In exploring the tartan of the Drummonds of Megginch I have wanted to find a unique way of naming the tartans. There are a number of existing registries of tartan but they tend to classify the tartan by number and keep the description closed. The current registers have as an ancester the Register of All Publicly Known Tartans which was maintained by the Scottish Tartans Society from about 1963 to 2000. There were two descendent organisations theScottish Tartans Authority formed by members unhappy about the leadership and the Scottish Tartans World Register.
In 2008 the Sottish Parliament established a register, The Scottish Register of Tartans (SRT). If there any queries they typically go back to the Scottish Tartans Authority for reference.
The Scottish Tartan Register have a formal list of colours that are used for tartans and also describe the colour in a number of the shades which are given RGB colours.
There other formal list of colours and tartans. A book of Scottish tartans Vestiarium Scoticum (VS) was produced between ca 1820 and 1842 with a fake history. Google has ascanned copy without the plates. On Wikipedia it has a nice list of all the colours used. The colour letters don't match with those on the Scottish Registry for two reasons.
Patterns are typically symmetric with some asymetric. A symetric pattern reverses and the repeats. It has the same colours on both warp and weft directions. An asymetric pattern is nearly has nearly the same patter but not quite.
Here are some examples of tartan descriptions:
A threadcount eg:
DR/8 G64 K44 G/64
and a colour description (there is no default colour description although they do provide a standard guide:
Note that the parser just uses the presence or absence of '/' to denote a symetric or asymetric tartan.
R128 G36 R10 G16 W4
The bold at either end is not actually used but just indicates pivot points.
The defintion of this is embedded in
So a Tartan description could be described using Augmented Backus Naur form:
TartanDescription = WeftPattern / WeftPattern ColourDescription / WarpPattern WeftPattern ColourDescription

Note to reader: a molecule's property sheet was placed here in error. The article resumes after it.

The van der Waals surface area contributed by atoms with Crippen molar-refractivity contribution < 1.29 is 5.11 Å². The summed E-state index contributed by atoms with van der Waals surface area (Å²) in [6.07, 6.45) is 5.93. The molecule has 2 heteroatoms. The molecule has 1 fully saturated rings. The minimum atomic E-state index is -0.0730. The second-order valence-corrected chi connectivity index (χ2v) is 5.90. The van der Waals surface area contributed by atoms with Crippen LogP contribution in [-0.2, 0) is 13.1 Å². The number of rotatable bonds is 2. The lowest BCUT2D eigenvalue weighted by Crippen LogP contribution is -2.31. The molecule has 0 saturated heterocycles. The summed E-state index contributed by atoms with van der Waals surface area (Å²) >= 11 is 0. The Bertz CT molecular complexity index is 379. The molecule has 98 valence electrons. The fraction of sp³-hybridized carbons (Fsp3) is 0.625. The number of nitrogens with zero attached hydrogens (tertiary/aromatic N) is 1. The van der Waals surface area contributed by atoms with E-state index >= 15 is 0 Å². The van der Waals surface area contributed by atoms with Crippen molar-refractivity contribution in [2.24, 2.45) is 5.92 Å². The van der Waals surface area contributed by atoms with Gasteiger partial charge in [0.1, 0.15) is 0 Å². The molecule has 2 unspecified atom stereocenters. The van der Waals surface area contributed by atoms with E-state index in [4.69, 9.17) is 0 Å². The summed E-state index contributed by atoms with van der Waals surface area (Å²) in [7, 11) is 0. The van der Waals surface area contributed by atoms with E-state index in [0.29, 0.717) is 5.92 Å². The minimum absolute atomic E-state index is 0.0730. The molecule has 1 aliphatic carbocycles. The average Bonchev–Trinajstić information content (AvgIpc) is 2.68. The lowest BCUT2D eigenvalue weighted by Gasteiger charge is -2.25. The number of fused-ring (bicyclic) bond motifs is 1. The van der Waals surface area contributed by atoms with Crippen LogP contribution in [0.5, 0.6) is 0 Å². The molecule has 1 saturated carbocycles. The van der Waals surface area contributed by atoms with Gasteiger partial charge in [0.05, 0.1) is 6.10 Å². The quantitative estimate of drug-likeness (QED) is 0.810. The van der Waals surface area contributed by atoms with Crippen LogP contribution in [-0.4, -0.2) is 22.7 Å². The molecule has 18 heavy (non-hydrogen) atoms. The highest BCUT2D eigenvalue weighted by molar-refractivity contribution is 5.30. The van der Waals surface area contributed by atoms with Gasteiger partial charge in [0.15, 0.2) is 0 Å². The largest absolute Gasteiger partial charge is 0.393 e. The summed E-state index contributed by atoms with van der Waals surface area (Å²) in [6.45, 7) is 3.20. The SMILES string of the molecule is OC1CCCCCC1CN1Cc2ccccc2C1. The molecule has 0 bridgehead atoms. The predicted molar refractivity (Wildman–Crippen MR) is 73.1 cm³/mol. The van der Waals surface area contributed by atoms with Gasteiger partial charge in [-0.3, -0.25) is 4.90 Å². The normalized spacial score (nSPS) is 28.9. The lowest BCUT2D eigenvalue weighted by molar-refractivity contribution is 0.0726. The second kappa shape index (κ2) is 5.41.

WarpPattern = ThreadPattern
WeftPattern = ThreadPattern
ThreadPattern = (SymmetricPattern / AsymmetricPattern) [ColourDescription]
AsymetricPattern = 1*Thread / SymmetricPattern [ReversedReversableColours]
SymmetricPattern = PivotColour [ReversableColours] PivotColour ;First pivot should be first in sort of full name
ReversableColours = 1*Thread
ReversedReversableColours = 1*Thread ; ReversableColours in reverse order
PivotColour = Thread
Thread = Colour Count
Colour = 'LR' / 'R' / 'DR' / 'O' / 'DO' / 'LY' / 'Y' / 'DY' / 'LG' / 'G' / 'DG' / 'LB' / 'B' / 'DB' / 'LP' / 'P' / 'DP'
Colour /= 'W' / 'LN' / 'N' / 'DN' / 'K' / 'LT' / 'T' / 'DT'
Colour /= OldColour ; OldColour is deprecated
OldColour = 'Az' ; Azure read as 'LB'
OldColour /= 'Cr' ; Crimson read as 'DR'
Count = 1*DIG
ColourDescription = Colour
If no colour description is provided then a default colour description is used.
The STR adds a / to denote a reversal of a pattern;
I am looking to provide a way to normalise TartanDescriptions.
The STR has a comparison tool, you give it a colour pallet and thread count and a search will be done. It returns a poor quality JPEG. The find similar tartans seems very slow if it works at all.#
VS has an unusual Tartan where Farqueson of Invercauld uses a Y/W6 in order to indicate a repeating pattern eg defining only a quater pattern with a variant. However the pattern is more complicated and essentially tries to use lowercase to indicate one part of the pattern only in one part of the quarter repeat but gets it wrong / indicative only.
STR uses the / to inidicate that the tartan should be treated as a half pattern. If the number is omitted then the colour just repeats, however only the last one can repeat as spaces are removed. So G W4 is treated as GW4.
Assume that the Tartan is symetrical (as most are), ignore white space and for URL mandated to have no white space:
Simplest describing a symetric tartan:
and normalised to:
An asymetric tartan
Eg the simplest McGregor tartan is described as:
then the Tartan Register version could be described as:
which could be normalised to:
A tartan with different warp and weft could be described:
Only partial colour descriptions are required as otherwise defaults are used.
Dick Grune has collected 275 tartans and turned them into GIF's.